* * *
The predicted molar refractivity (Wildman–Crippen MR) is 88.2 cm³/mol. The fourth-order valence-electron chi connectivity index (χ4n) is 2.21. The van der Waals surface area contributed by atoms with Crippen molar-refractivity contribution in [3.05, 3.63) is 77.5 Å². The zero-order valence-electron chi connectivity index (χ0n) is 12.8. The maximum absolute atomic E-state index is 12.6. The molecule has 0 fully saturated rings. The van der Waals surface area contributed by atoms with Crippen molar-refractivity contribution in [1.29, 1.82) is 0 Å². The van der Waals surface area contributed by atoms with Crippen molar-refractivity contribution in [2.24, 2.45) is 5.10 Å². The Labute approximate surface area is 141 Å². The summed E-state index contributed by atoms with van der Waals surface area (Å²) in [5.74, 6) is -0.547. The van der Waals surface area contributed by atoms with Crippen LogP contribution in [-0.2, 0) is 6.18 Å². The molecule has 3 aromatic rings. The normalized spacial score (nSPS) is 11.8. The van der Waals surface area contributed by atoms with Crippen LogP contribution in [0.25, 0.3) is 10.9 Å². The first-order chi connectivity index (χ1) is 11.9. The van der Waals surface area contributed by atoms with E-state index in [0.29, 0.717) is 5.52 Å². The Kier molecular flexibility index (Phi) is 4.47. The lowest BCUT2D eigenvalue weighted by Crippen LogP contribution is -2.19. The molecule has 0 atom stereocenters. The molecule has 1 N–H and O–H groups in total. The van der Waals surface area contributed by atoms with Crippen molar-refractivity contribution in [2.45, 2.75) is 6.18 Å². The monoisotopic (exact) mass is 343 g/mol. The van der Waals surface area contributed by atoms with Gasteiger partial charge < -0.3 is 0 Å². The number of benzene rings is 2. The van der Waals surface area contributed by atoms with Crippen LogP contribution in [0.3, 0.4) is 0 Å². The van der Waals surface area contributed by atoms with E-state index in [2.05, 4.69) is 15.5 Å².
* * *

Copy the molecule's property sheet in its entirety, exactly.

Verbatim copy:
The predicted molar refractivity (Wildman–Crippen MR) is 88.2 cm³/mol. The fourth-order valence-electron chi connectivity index (χ4n) is 2.21. The van der Waals surface area contributed by atoms with Crippen molar-refractivity contribution in [3.05, 3.63) is 77.5 Å². The zero-order valence-electron chi connectivity index (χ0n) is 12.8. The maximum absolute atomic E-state index is 12.6. The molecule has 0 fully saturated rings. The van der Waals surface area contributed by atoms with Crippen molar-refractivity contribution in [1.29, 1.82) is 0 Å². The van der Waals surface area contributed by atoms with Crippen molar-refractivity contribution in [2.24, 2.45) is 5.10 Å². The Labute approximate surface area is 141 Å². The summed E-state index contributed by atoms with van der Waals surface area (Å²) in [5.74, 6) is -0.547. The van der Waals surface area contributed by atoms with Crippen LogP contribution in [-0.2, 0) is 6.18 Å². The molecule has 3 aromatic rings. The normalized spacial score (nSPS) is 11.8. The van der Waals surface area contributed by atoms with Crippen LogP contribution in [0.25, 0.3) is 10.9 Å². The first-order chi connectivity index (χ1) is 11.9. The van der Waals surface area contributed by atoms with E-state index in [0.29, 0.717) is 5.52 Å². The Kier molecular flexibility index (Phi) is 4.47. The lowest BCUT2D eigenvalue weighted by Crippen LogP contribution is -2.19. The molecule has 0 atom stereocenters. The molecule has 1 N–H and O–H groups in total. The van der Waals surface area contributed by atoms with Crippen molar-refractivity contribution in [2.45, 2.75) is 6.18 Å². The monoisotopic (exact) mass is 343 g/mol. The van der Waals surface area contributed by atoms with Gasteiger partial charge < -0.3 is 0 Å². The number of benzene rings is 2. The van der Waals surface area contributed by atoms with Crippen LogP contribution in [0.3, 0.4) is 0 Å². The van der Waals surface area contributed by atoms with E-state index in [2.05, 4.69) is 15.5 Å².